‘Failure gives you the reason and motivation for success. People who succeed do not just succeed but they have reasons why they should succeed.’Often, we hear from our parents, teachers, relatives & elders that ‘Study hard!!, this is the only time to score marks’ ‘Look at that student (often one of your relative’s child), He/she is so intelligent!’ ‘What will you do in life if you do not get good result?’
‘Look at your brother /sister; learn something from him/her.’ And so on
And student’s reaction for all this – why am I being compared to someone else? Even Master blaster Sachin Tendulkar had failed in eighth standard, why don’t they compare with him?
As a parent, you might feel hurt, worried and unsure about what has happened when you have conversations like this. Your child used to value your interest or input, but now it seems that even simple conversations turn into arguments.
Most of the parents deal with such situations. Yes, it is true that it is challenging. Parenting teens has always been an art and a science, with a bit of luck thrown in. Although frustrating and stressful for many, parenting teens can still be fun, exciting, and fulfilling.
There might be infinite reasons for the unsatisfactory performance of the child. This is not an appropriate approach to encourage or motivate a child to study. Students need a reason or reasons for acting or behaving in a particular way. This is what we call Motivation. If a student is motivated in proper legitimate and effective way, then the results could be prodigious & incredible.
Research shows that adolescents do better in school when their parents are involved in their lives and that education works best when teachers and parents work closely with one another. Here are some tips for staying involved in your child’s school life: None are designed to “control” the adolescent and guarantee stress-free parenting, but they can give you a head start at influencing a healthy, happy, and safe adolescent journey to adulthood.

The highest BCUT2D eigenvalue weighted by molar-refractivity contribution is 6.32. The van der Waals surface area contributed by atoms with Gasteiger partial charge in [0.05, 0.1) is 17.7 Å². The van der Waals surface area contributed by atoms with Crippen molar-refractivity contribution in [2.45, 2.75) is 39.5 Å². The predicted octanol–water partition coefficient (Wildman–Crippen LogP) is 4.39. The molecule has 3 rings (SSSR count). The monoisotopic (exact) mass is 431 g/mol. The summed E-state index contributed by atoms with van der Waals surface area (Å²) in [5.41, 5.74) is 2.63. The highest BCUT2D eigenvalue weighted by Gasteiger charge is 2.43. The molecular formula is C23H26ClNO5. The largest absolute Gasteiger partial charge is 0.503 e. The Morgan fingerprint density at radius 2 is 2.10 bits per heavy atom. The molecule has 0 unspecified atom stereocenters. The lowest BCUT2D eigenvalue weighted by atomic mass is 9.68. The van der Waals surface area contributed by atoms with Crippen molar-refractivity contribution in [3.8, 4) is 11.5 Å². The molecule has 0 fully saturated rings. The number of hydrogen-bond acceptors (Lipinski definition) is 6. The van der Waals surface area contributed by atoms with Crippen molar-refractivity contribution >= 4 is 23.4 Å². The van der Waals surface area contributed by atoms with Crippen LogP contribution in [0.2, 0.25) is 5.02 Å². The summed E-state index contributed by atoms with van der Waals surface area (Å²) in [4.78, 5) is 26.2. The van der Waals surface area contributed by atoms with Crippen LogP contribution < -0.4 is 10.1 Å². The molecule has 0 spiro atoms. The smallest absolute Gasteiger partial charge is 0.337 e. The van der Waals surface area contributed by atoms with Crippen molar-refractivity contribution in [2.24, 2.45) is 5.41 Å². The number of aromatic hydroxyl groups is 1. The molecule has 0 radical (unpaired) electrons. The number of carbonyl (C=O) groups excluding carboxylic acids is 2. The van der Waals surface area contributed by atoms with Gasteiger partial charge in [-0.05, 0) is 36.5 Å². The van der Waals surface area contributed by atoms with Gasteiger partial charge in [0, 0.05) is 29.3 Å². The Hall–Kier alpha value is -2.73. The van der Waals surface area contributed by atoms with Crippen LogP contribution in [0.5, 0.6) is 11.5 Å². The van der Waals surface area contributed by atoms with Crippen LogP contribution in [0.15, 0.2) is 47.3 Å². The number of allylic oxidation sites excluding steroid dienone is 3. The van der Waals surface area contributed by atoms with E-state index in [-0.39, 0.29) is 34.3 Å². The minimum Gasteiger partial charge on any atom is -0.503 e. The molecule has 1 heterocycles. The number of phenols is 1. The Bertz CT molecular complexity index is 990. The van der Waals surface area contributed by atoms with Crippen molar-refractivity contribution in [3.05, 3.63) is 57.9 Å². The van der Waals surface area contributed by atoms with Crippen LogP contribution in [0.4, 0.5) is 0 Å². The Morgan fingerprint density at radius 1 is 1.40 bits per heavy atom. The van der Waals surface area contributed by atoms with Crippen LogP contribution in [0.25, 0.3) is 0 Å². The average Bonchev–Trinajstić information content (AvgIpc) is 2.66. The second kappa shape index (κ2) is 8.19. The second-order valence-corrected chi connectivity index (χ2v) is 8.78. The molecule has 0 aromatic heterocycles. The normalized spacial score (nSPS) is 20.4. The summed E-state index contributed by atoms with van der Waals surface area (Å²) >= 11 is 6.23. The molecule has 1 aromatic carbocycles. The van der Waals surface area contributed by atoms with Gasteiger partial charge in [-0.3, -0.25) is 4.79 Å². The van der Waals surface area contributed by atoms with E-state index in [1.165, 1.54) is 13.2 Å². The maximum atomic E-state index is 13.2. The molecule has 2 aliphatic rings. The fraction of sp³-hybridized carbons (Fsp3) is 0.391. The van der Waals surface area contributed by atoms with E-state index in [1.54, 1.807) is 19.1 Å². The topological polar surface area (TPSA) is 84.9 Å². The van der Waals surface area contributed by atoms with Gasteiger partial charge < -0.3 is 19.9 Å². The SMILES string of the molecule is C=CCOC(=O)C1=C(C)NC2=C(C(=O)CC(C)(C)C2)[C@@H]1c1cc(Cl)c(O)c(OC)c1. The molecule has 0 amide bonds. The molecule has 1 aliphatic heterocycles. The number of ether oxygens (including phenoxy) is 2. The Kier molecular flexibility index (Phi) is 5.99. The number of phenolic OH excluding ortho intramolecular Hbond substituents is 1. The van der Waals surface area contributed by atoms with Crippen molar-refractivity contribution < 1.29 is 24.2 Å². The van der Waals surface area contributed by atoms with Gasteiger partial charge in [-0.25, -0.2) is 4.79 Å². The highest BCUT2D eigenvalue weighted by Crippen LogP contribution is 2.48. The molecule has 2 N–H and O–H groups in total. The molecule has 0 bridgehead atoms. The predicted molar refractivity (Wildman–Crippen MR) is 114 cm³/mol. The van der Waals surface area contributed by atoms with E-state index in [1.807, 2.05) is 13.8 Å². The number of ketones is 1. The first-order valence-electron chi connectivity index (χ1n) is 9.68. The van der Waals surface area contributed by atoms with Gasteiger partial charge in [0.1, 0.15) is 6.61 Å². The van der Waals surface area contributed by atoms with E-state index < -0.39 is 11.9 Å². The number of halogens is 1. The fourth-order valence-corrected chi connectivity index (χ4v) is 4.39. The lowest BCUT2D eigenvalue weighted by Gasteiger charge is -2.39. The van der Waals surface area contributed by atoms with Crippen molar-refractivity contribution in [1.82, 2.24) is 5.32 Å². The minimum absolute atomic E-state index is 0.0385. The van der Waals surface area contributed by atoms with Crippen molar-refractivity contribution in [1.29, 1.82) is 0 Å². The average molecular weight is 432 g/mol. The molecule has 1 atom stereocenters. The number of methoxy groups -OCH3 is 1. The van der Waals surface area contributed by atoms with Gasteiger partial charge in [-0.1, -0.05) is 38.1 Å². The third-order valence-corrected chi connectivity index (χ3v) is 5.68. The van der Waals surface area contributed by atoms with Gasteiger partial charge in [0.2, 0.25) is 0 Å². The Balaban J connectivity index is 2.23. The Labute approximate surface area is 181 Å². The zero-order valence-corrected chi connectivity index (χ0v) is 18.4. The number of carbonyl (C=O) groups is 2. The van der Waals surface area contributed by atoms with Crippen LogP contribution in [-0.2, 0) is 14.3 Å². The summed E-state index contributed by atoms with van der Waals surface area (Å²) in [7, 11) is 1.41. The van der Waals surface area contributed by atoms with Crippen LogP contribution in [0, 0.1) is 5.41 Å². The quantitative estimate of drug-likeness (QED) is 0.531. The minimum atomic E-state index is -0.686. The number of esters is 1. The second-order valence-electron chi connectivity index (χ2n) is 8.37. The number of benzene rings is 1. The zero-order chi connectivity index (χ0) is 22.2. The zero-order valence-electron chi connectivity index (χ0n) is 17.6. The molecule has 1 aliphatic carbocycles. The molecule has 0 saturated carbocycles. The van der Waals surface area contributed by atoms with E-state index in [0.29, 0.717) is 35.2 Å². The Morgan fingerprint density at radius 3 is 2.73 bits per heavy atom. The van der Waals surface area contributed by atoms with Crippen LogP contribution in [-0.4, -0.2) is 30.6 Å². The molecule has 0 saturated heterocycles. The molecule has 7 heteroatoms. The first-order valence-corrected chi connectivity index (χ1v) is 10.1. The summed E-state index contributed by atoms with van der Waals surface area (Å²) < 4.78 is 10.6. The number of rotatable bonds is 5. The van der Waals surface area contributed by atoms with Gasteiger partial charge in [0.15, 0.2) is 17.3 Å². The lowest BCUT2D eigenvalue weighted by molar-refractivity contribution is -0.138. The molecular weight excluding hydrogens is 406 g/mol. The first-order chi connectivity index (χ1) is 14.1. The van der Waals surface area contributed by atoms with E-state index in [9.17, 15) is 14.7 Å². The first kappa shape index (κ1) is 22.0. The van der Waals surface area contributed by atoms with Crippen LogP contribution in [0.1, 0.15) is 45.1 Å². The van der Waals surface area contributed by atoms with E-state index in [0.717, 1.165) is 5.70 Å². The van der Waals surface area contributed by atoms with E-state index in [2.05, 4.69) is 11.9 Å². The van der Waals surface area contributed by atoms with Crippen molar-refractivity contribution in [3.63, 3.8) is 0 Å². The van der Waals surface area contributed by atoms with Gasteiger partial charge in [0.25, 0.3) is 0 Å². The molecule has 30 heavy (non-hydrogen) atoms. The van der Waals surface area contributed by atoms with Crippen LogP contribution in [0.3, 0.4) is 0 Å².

Set ground rules for your child at the beginning of the academic year. From the first day of school, make certain that your child knows at what time he is expected to go to bed and get up in the morning, what they need to do to get ready for school each morning and at what time he needs to start for school.
Find out about the school’s homework policy. Homework generally plays a bigger role in your child’s grades. Find out from teachers how often they will assign homework and about how long it may take to complete. Do not do homework for your child. However, make sure that they try their best to complete assignments.
Help your child get organized. Many young teens are easily distracted. With so much to do and think about, it’s not surprising. The amount of their school work and their extracurricular activities often increases at the same time when they are going through a growth spurt, developing new relationships and trying to develop more independence. Young teens respond to these changes in varying ways, but many of them daydream, forget things, lose things and seem unaware of time.
Whatever the case, you can
Go over your child’s schedule together to see if he/she has too much going on at once. Talk about setting priorities and dropping certain activities if necessary or rearranging the time of some of them.